Innovation isn’t just another buzzword. It isn’t a “service” or even a “job”—it’s a way of existence. I’m talking about natural selection in the form of digital Darwinism coming for us all. Companies must adapt or die.
Stagnation over the long term is inevitable for most products and marketplaces, and eventually every company hits plateaus. Perhaps the consumer ages out of the product, or success attracts competitors that erode profits. Communication, sales, and support systems that were necessary early in the product lifecycle become entrenched, putting distance between the brand and the client.
With these pressures in mind, companies set out to innovate to avoid extinction. But it’s not easy to have meaningful innovation when teams are running leaner and everyone is expected to do more with less. The time that people have to sit and actually think has been trimmed out, energy and momentum start to stagger, and as a result, so does breakthrough innovation within the organization.
While companies must continue to develop new, high-quality products, and meaningful new features for established products, there is another approach to innovation they should consider, but is often left on the table: innovating around customer experience goals.
When you focus on customer experience—especially with established goals and ways to measure—then you open up opportunities to create and capture more value.
Disruptive Isn’t Enough. Finding Value Traces in the Press Noise
A lot of the innovation conversation is around products that are disruptive or provocative in some way. Last year, Google Glass received a lot of attention because the idea of wearable tech that removes the need for a smartphone is provocative. Now, a lot of people are disappointed with Google Glass because it isn’t living up to the media hype.
We saw a similar rise and fall with QR codes, because the idea of interacting with the real world to get digital information is very intriguing. But in practice most QR codes add friction to the customer experience by adding more steps to go through, often leading to a pretty weak experience at the end—much like an e-commerce site that isn’t optimized for mobile. This is an example of marketers getting stuck on the provocative rather than on solutions for the customer.
But Glass and QR codes are clues to what is on the way—the fusion of the physical and digital worlds. Augmented reality technology, like Amazon Firefly for example, will eventually become part of our everyday experience. Imagine trade show booths that allow reluctant enterprise customers to immerse themselves in how they will experience a software back at their own desks, or product demos that bring machinery in virtual form directly to the shop floor.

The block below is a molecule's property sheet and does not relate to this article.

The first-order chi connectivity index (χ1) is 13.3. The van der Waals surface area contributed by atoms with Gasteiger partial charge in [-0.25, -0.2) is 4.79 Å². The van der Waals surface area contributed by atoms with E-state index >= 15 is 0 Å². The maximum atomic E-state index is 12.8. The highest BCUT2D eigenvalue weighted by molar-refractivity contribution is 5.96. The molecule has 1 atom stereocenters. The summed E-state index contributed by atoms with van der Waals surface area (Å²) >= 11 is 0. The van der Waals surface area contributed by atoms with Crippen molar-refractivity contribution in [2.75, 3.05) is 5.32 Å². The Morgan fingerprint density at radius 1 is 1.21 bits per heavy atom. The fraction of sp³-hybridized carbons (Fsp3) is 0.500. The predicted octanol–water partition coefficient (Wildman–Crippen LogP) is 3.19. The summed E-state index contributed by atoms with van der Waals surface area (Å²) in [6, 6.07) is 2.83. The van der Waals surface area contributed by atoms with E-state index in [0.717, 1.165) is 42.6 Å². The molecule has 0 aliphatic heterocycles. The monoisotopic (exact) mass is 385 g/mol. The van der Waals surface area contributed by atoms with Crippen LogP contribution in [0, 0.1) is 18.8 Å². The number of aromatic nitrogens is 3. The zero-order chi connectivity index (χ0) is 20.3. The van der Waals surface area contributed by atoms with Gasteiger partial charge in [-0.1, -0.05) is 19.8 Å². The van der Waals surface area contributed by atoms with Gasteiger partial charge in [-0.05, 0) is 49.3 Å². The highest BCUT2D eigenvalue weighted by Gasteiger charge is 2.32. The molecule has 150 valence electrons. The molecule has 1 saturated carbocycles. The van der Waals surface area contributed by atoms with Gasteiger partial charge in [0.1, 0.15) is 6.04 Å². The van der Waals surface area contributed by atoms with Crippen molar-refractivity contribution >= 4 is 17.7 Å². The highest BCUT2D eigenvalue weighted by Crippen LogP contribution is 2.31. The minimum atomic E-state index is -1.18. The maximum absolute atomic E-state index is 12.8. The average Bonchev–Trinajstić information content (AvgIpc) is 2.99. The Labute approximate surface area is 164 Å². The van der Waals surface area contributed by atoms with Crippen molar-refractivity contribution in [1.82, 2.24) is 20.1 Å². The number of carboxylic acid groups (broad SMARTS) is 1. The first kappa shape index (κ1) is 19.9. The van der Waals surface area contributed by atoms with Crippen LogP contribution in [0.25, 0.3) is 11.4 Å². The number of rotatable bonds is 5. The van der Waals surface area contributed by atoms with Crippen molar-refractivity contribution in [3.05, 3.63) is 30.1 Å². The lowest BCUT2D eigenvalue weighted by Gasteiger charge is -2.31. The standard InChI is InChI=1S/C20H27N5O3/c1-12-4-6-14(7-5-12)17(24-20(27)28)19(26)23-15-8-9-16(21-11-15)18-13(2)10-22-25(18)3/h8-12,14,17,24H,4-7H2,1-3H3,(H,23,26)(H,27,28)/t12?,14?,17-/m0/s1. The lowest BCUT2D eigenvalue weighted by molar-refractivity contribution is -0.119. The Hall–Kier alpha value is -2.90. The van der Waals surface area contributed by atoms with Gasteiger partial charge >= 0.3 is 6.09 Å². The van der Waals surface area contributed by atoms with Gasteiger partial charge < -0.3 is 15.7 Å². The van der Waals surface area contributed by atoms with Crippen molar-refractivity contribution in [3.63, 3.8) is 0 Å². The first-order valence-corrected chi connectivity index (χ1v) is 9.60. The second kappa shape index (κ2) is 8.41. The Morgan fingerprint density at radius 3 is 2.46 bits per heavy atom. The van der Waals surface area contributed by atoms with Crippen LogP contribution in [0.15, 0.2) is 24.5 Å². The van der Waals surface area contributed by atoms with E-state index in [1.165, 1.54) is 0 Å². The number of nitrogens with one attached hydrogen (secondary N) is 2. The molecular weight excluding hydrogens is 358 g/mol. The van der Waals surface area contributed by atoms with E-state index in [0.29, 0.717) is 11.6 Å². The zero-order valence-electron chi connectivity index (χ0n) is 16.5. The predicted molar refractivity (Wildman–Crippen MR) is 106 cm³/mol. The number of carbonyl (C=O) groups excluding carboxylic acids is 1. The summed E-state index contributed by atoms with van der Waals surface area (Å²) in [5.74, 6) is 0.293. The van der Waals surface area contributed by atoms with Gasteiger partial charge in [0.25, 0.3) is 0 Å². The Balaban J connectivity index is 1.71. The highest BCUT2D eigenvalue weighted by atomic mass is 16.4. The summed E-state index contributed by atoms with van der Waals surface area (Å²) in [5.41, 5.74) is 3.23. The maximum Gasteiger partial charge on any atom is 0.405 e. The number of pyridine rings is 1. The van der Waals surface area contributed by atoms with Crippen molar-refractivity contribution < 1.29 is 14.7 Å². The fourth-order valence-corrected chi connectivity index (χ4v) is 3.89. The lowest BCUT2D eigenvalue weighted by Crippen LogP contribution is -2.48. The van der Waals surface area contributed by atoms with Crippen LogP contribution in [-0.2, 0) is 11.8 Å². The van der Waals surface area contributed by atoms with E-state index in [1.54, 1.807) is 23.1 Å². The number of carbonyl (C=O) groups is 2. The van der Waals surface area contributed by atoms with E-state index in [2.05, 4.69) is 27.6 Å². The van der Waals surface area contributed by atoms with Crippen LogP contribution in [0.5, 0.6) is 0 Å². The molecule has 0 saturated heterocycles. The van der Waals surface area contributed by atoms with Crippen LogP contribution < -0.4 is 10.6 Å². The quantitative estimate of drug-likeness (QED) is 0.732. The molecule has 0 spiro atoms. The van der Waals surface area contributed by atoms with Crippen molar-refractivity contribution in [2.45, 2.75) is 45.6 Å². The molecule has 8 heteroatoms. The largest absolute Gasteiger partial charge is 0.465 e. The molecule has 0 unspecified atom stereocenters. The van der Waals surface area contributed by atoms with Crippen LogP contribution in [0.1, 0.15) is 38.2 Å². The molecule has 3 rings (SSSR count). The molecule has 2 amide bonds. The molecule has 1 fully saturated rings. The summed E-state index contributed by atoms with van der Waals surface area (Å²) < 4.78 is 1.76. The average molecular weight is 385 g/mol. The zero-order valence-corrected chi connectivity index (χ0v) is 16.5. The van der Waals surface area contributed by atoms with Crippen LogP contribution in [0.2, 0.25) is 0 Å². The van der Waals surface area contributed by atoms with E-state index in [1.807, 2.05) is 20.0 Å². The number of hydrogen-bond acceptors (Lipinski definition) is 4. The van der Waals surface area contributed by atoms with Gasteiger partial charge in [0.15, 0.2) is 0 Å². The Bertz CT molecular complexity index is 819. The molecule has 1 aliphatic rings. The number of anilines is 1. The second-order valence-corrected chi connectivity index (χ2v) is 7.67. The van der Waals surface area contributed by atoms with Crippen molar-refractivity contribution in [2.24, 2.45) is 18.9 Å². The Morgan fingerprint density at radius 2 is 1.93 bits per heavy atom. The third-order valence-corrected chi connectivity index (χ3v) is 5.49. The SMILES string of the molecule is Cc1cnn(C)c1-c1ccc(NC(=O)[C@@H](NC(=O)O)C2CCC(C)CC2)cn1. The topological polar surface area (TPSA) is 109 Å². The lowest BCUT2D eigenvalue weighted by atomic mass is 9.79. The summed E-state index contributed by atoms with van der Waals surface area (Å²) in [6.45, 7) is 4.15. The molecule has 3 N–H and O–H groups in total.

Still think Facebook was crazy for buying leading virtual reality company Oculus Rift? Didn’t think so.
Grease the Path and Innovate to Remove Friction from the Customer Experience.
In fact, a simple “gut check” you can use to help you know if you’re on the right track is to ask if your innovation makes life better. Oftentimes, a new offering is “just because” or “me too” and doesn’t remove friction from the customer experience.
Time will tell if Apple Pay, or the new payments feature in Facebook Messenger announced last spring will make social (and mobile) payments mainstream. But if they do, it will be worth remembering that neither were first to market. Google Wallet has been around awhile without making much of a dent in the market.
When easy mobile payments finally do break through, it might be because of a sexy new product in the wearables category like Apple Watch. Or it might be because of something that doesn’t get a lot of cover stories in the tech and business press, like Alipay, which has quietly grown to three times the size of PayPal and is a big factor in Alibaba’s success.
Think about the workplace tools your employees actually use versus the ones you encourage them to use. How many CEOs are complaining about how nobody uses the expensive internal communications environment they built, or the communications software they bought, while their employees keep using Slack groups? Workplace communication tools have been around forever, but Slack is booming because of its relentless focus on removing friction.
Bottom line, the product that customers perceive as cool will have a big advantage, but the product that customers find easy to use will keep their attention. Innovation matters when behaviors start to change around it. To recast Everett Rogers’ theory on the diffusion of innovations (a.k.a. the tipping point theory), being cool and useful trumps being cool and first.